I never had a TG-16 as a child thanks to its high price and lack of Super Mario.  Bonk's Adventure and its sequels were intriguing as was the TurboExpress portable system with its TV Tuner, but in the end I just never got around to picking the console up.  My patience was rewarded over the years, however, as first Bonk came to Nintendo consoles (I still have fond memories of playing the Game Boy version of Bonk's Adventure on long car trips) and then later the TG-16 library itself began to trickle onto the Virtual Console.  The final piece of the puzzle comes together later this year when Konami digs into the TurboCD vault to bring Castlevania: Rondo of Blood to the Sony PlayStation Portable as The Dracula X Chronicles.  Yup, I think my TG-16 needs have been met after all this time.

Once you finish the introductory class, feel free to graduate up to the advanced level with these thirty-seven TG-16 secrets.

H.A.M.M.E.R.time Stopped?

Project H.A.M.M.E.R.Here's hoping this rumor isn't true, but IGN seems to think that Nintendo has brought the hammer down on Project H.A.M.M.E.R. for the Nintendo Wii, dooming the game to "whatever happened to that, anyway?" status by suddenly canceling the project into oblivion.  Remember last year at E3 when the company touted this game as one of its two new properties (the other being Disaster)?  Well, so much for that.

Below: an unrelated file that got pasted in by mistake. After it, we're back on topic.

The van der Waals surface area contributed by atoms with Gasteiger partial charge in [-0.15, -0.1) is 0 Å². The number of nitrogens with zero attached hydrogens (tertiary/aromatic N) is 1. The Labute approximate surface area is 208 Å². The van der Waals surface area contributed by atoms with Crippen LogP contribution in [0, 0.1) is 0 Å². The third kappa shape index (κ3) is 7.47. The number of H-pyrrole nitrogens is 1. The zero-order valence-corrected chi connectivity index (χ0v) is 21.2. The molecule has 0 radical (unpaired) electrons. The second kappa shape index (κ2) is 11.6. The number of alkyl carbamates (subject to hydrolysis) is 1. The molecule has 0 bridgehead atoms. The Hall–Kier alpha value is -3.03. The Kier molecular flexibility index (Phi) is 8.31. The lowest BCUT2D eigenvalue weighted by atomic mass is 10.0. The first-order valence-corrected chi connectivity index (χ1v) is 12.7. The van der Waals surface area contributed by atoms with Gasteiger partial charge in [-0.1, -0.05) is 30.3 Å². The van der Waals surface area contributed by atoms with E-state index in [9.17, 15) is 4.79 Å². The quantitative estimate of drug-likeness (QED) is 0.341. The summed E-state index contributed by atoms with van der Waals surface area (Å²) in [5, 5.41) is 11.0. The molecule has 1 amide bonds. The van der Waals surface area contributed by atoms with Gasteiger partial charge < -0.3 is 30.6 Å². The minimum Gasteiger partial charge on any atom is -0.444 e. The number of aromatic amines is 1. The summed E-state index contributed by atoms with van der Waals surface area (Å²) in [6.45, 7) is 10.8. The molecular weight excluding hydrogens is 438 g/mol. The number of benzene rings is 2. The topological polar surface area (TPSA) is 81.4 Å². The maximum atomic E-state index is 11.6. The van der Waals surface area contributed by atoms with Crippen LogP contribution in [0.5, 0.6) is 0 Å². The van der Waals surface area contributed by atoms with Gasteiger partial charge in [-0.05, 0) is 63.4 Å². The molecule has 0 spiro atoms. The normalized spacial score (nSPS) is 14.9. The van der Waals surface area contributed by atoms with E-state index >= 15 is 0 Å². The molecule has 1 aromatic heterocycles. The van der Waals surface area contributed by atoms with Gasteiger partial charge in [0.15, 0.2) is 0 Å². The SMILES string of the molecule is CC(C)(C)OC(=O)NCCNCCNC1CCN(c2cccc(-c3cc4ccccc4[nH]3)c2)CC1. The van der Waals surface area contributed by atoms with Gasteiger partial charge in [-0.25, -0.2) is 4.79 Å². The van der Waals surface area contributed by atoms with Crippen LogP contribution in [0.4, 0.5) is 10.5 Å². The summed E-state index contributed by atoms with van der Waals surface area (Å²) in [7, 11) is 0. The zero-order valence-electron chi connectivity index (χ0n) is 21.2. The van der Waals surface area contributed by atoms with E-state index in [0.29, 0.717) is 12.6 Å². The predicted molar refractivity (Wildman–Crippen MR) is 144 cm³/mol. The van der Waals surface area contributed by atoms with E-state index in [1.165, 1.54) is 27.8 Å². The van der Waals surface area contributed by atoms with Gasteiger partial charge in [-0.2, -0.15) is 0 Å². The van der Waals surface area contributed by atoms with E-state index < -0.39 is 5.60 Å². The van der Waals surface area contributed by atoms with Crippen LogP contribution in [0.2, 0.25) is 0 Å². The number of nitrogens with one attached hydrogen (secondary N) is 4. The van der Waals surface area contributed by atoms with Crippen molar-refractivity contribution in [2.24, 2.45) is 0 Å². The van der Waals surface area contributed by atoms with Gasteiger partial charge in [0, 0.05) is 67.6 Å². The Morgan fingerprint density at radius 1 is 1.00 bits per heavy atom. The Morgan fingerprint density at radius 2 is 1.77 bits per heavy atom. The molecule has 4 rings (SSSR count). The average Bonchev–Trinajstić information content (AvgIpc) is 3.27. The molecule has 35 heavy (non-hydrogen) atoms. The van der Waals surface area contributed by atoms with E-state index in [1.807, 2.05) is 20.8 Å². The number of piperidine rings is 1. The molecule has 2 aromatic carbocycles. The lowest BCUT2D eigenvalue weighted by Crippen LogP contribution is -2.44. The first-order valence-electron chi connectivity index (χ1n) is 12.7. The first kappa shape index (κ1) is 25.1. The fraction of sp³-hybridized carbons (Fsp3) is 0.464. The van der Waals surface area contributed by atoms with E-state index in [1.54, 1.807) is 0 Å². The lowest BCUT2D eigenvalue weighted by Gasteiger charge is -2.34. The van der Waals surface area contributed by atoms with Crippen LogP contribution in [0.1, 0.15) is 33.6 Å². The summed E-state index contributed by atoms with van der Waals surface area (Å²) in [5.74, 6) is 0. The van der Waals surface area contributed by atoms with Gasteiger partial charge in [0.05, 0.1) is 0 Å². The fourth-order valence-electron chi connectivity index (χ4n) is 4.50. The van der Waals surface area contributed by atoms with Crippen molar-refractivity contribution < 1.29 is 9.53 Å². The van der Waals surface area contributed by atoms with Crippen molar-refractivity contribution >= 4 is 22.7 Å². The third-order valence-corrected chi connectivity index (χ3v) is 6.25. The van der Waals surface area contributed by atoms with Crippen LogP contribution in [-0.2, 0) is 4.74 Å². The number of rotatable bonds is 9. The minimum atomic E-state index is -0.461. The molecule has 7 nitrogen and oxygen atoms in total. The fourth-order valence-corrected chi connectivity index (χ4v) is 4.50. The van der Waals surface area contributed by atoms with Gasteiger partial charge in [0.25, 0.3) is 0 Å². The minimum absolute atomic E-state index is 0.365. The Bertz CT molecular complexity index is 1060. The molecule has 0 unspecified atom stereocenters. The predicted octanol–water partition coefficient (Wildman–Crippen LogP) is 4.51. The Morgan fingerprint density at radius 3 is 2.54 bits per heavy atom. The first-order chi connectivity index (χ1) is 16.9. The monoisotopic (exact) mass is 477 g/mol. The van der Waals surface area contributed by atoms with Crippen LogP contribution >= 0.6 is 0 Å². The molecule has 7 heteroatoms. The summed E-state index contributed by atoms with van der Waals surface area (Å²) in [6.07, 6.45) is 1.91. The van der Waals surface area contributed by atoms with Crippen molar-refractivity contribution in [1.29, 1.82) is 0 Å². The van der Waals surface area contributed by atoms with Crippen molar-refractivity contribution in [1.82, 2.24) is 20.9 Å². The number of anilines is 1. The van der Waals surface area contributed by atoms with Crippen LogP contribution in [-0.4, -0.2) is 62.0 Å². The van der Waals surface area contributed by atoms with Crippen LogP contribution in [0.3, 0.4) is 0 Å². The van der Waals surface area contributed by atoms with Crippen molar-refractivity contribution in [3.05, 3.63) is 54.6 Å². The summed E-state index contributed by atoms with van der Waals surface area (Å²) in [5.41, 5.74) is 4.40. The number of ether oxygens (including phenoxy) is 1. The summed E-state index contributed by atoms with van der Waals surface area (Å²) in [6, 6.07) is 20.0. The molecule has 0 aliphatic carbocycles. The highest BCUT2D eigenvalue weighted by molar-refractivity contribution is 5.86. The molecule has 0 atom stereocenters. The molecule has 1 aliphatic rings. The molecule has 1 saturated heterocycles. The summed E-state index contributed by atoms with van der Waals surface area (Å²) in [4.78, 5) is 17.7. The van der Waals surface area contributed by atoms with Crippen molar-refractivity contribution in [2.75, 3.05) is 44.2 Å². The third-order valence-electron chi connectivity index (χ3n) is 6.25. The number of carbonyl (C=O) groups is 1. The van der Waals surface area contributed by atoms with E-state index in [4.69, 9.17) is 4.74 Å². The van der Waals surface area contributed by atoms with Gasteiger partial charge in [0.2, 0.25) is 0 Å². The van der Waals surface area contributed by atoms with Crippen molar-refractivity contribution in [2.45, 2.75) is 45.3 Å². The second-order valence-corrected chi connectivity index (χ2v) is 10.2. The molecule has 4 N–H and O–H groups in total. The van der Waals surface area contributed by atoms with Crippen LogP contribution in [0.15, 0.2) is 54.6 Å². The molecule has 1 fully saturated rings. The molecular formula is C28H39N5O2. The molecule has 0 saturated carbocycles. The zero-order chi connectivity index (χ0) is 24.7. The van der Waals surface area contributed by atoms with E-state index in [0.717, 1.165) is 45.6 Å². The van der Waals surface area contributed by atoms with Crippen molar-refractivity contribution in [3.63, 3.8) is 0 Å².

Our sources were unable to provide a reason for the alleged termination. However, IGN Wii has heard separately that Nintendo is actively re-working some traditional games so that they are more accessible by casual players. If it is truly canned, Project H.A.M.M.E.R. may have become a casualty of Wii's newfound success in the mainstream market.

So, Hammer Training, anyone?  Or maybe Project H.A.M.M.E.R. Party?  Ooh, ooh, Nintentools!  But seriously, if this is true then I hate to see H.A.M.M.E.R. goAs you'll recall, I had the opportunity to play the demo last year and really enjoyed it.  There was a lot of promise and potential in the concept.  Canceling it is bad enough, but canceling it so that Nintendo can focus resources on another mini-game collection or "lifestyle" game is even worse.  Both kinds of games can co-exist in Wii World.  If this is the last we see of the game though, I can take comfort in knowing that I got to play the game and you did not.  Don't look at me like that.  I can be a real jerk when an anticipated game drops off the face of the planet.

*cough* Human Assisted Mallet Mechanical Emergency Response *cough*

(via NeoGAF)

Secret Origins: Bubsy in Claws Encounters Of The Furred Kind